Energy - Environment - Mobility

The end of mercury pollution in Europe?

Published on 11 February 2021 Read 25 min

Until lately, mercury could be found in several products of our daily life or was used for their production: thermometers, button cells, compact fluorescent bulbs, dental fillings, PVC plastics, hydrochloric acid and caustic soda..Toxic, particularly in its methylated form, it can affectwith accumulation in the body, the cerebral, renal and endocrine systems.. Since it is highly volatile, it pollutes the atmosphere and, when washed away by rain, is\t seeps into surface water and sediments, contaminating the food chain affecting predatory fish. What are the regulations concerning the use of mercury in industry and how to limit mercury pollution?

With the adoption of the recommendations of the Minamata Convention, the use of mercury is more and more limited in Europe

The Minamata Convention is an international agreement signed by 128 countries. It came into effect in 2017 and aims to protect human health and the environment from the effects of mercury pollution. It includes a ban of new mercury mines and the phasing out of existing mines, the abolition and phasing out of the use of mercury, the establishment of measures to control mercury releases to the atmosphere, water and land, the control of artisanal gold mining, and the management of mercury waste.


To address this health and environmental challenge, the European Union signed a regulation at the end of 2017 following the recommendations of the Minamata Convention (see insert). This new regulation provides for the gradual phase-out of almost all uses of mercury in products or industrial processes by 2030. Only a few regulated uses remain possible for specific measuring instruments such as porosimeters or dental amalgams. These regulations, as well as the Basel Convention on hazardous waste, also regulate the treatment of mercury waste and the management of its end of life.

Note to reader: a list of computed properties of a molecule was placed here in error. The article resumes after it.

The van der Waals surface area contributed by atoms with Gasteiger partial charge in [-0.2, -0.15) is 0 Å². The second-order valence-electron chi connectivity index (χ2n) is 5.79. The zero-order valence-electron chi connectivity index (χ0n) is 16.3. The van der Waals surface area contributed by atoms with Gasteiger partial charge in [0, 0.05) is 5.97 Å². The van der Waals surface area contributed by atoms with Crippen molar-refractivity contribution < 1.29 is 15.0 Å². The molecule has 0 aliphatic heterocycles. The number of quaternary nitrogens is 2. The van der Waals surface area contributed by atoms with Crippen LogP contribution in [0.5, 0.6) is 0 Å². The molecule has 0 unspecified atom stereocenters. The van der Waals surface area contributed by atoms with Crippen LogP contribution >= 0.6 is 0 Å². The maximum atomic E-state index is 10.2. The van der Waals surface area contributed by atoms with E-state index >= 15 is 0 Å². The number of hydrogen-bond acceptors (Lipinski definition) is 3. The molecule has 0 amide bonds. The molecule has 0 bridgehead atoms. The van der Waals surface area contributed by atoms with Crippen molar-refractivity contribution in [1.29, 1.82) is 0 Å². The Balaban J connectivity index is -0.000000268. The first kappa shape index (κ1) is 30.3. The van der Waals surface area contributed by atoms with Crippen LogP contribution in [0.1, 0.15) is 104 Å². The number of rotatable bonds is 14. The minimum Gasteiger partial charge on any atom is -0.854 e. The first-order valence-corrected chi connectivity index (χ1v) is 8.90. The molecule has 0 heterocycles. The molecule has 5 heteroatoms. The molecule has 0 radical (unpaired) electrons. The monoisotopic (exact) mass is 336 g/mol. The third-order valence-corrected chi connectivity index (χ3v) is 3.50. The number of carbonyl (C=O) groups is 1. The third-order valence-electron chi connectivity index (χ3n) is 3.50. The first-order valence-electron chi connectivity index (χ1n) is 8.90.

However, this does not mean that this is the end of mercury pollution in Europe

To sustainably reduce the risks of exposure, future European regulations must not only reduce atmospheric emissions, but also take into account the case of soil pollution

Although most of the industrial sites that used mercury in Europe have been dismantled or converted and the waste from these operations has been treated, EU Member States and industry still need to organize the end-of-life management of mercury-containing products until stocks are depleted. Many products still do not reach the specialized waste collection channels that allow the separation of mercury and its safe immobilization. In 2018, nearly 620 kg of mercury were still being released into the environment by the waste treatment sector (E-PRTR 2018 data).

However, these waste streams represent only 3% of the 20.7 tons released into the environment in 2018 by the Member States. Indeed, despite the ban on the deliberate use of mercury compounds, it remains naturally present in fossil resources and in some non-ferrous metal minerals. As a result, thermal power plants, particularly coal-fired, released 9.5 tons of mercury to the air in 2018, i.e. almost half of total emissions. The second largest emitters were the cement industry and the metallurgical industry, responsible for 22% and 46% of emissions respectively.

These emissions are expected to decrease gradually as regulations governing industrial emissions become more stringent. They have already been reduced from all sources by more than 70% between 1990 and 2016. The European Commission estimated that by 2021, emissions from energy production should fall below 9 tons per year. This trend is expected to increase as coal-fired power plants are gradually being replaced by non-fossil-based energy sources.

Despite the ban on its use, mercury air pollution remains a major health issue in Europe. To sustainably reduce the risks of exposure, future European regulations must not only reduce atmospheric emissions, but also take into account the case of soil pollution, which is not covered yet by the Minamata Convention or by common European regulations. Faced with these changes, the manufacturers will have to continue to adapt their processes and take these new rules into account when dismantling their plants. Alcimed is here to help you anticipate and prepare for these changes!

About the author
Arielle, Project manager in Alcimed’s Energy, Environment & Mobility team in France

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